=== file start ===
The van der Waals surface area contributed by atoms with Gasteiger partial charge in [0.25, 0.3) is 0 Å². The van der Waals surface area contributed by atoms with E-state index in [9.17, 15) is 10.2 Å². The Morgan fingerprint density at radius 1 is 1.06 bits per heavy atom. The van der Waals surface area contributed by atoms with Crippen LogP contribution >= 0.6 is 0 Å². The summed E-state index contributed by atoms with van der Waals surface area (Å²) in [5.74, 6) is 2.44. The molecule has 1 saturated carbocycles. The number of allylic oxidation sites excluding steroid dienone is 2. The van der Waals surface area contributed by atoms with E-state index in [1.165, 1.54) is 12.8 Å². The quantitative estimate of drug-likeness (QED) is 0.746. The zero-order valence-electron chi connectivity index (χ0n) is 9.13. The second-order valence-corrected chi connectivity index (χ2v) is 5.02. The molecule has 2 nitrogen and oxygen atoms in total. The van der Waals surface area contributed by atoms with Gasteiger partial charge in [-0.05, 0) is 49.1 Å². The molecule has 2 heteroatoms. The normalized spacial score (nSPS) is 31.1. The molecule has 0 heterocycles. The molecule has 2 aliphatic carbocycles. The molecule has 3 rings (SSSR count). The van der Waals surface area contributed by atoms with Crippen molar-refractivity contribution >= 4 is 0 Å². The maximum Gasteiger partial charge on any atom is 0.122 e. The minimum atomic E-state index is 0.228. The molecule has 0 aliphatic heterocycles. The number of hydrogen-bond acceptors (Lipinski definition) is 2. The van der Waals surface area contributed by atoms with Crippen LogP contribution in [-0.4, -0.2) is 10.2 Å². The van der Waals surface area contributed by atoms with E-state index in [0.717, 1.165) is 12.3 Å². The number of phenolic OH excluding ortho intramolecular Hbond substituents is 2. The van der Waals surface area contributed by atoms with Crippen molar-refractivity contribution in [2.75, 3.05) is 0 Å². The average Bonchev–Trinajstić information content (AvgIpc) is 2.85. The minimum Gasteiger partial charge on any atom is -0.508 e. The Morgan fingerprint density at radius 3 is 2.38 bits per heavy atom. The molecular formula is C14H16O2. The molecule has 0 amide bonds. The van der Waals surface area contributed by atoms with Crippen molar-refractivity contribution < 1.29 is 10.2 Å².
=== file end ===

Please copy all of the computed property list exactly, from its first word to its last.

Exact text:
The van der Waals surface area contributed by atoms with Gasteiger partial charge in [0.25, 0.3) is 0 Å². The van der Waals surface area contributed by atoms with E-state index in [9.17, 15) is 10.2 Å². The Morgan fingerprint density at radius 1 is 1.06 bits per heavy atom. The van der Waals surface area contributed by atoms with Crippen LogP contribution >= 0.6 is 0 Å². The summed E-state index contributed by atoms with van der Waals surface area (Å²) in [5.74, 6) is 2.44. The molecule has 1 saturated carbocycles. The number of allylic oxidation sites excluding steroid dienone is 2. The van der Waals surface area contributed by atoms with E-state index in [1.165, 1.54) is 12.8 Å². The quantitative estimate of drug-likeness (QED) is 0.746. The zero-order valence-electron chi connectivity index (χ0n) is 9.13. The second-order valence-corrected chi connectivity index (χ2v) is 5.02. The molecule has 2 nitrogen and oxygen atoms in total. The van der Waals surface area contributed by atoms with Gasteiger partial charge in [-0.05, 0) is 49.1 Å². The molecule has 2 heteroatoms. The normalized spacial score (nSPS) is 31.1. The molecule has 0 heterocycles. The molecule has 2 aliphatic carbocycles. The molecule has 3 rings (SSSR count). The van der Waals surface area contributed by atoms with Crippen molar-refractivity contribution >= 4 is 0 Å². The maximum Gasteiger partial charge on any atom is 0.122 e. The minimum atomic E-state index is 0.228. The molecule has 0 aliphatic heterocycles. The number of hydrogen-bond acceptors (Lipinski definition) is 2. The van der Waals surface area contributed by atoms with Crippen LogP contribution in [-0.4, -0.2) is 10.2 Å². The van der Waals surface area contributed by atoms with E-state index in [0.717, 1.165) is 12.3 Å². The number of phenolic OH excluding ortho intramolecular Hbond substituents is 2. The van der Waals surface area contributed by atoms with Crippen molar-refractivity contribution in [2.75, 3.05) is 0 Å². The average Bonchev–Trinajstić information content (AvgIpc) is 2.85. The minimum Gasteiger partial charge on any atom is -0.508 e. The Morgan fingerprint density at radius 3 is 2.38 bits per heavy atom. The molecular formula is C14H16O2. The molecule has 0 amide bonds. The van der Waals surface area contributed by atoms with Crippen molar-refractivity contribution < 1.29 is 10.2 Å².